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Caw Ridge: Two Cheers for Alberta’s Fish and Wildlife Division

December 1, 2009

Wild Lands Advocate article, December 2009, by Ian Urquhart.

Year after year, decade after decade, public servants in Alberta’s Fish and Wildlife Division defended the present and future health of the woodland caribou, mountain goat, and other large mammal populations who depend on the ecological integrity of Caw ridge. At every turn, their efforts have been blunted and frustrated by the “development imperative” – expressed by the proposals, plans and policies that spring from the coal lease rights now held by Grande Cache Coal. Fish and Wildlife’s convictions that the region’s mountain goats and threatened caribou would suffer if coal exploration and development proceed in the vicinity of the ridge’s alpine environment have taken a back seat to the company’s rights time after time after time.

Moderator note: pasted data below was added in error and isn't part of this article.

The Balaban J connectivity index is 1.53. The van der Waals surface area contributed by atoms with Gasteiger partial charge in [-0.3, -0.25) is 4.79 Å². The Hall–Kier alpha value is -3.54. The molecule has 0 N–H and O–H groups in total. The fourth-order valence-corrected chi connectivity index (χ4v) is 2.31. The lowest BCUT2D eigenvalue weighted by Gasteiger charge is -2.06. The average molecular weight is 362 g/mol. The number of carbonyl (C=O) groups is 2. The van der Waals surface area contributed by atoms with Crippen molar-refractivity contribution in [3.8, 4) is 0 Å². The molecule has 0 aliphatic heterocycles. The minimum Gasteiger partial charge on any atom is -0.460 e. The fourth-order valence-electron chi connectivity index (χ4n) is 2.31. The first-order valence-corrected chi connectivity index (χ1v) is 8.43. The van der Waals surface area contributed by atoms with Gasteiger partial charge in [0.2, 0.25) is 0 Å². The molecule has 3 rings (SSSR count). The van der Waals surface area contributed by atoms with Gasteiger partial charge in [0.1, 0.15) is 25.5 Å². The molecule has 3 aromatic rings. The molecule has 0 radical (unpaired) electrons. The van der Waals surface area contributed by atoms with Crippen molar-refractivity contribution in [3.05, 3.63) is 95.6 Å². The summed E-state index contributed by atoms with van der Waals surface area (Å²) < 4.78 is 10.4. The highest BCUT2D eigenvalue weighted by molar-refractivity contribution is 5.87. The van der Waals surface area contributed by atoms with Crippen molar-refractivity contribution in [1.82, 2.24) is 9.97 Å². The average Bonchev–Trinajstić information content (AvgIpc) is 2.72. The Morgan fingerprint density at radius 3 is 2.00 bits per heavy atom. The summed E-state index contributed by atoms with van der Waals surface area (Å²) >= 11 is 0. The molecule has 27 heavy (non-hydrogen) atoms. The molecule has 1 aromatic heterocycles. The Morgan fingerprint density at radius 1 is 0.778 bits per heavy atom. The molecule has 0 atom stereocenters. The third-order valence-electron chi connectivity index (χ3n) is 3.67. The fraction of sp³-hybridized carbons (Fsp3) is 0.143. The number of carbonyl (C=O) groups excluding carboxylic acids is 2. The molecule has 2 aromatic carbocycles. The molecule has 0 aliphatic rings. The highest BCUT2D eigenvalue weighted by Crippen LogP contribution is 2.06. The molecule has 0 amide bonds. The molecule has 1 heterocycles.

Read the article: 20091200_ar_wla_caw_ridge_iurquhart.pdf

When citizens and their representatives in government fail to place a high value on wilderness as a resource in itself, then its disappearance – especially in reasonably accessible locations – is swift and certain.
- Bruce M. Litteljohn and Douglas H. Pimlott, “Why Wilderness?”, 1971
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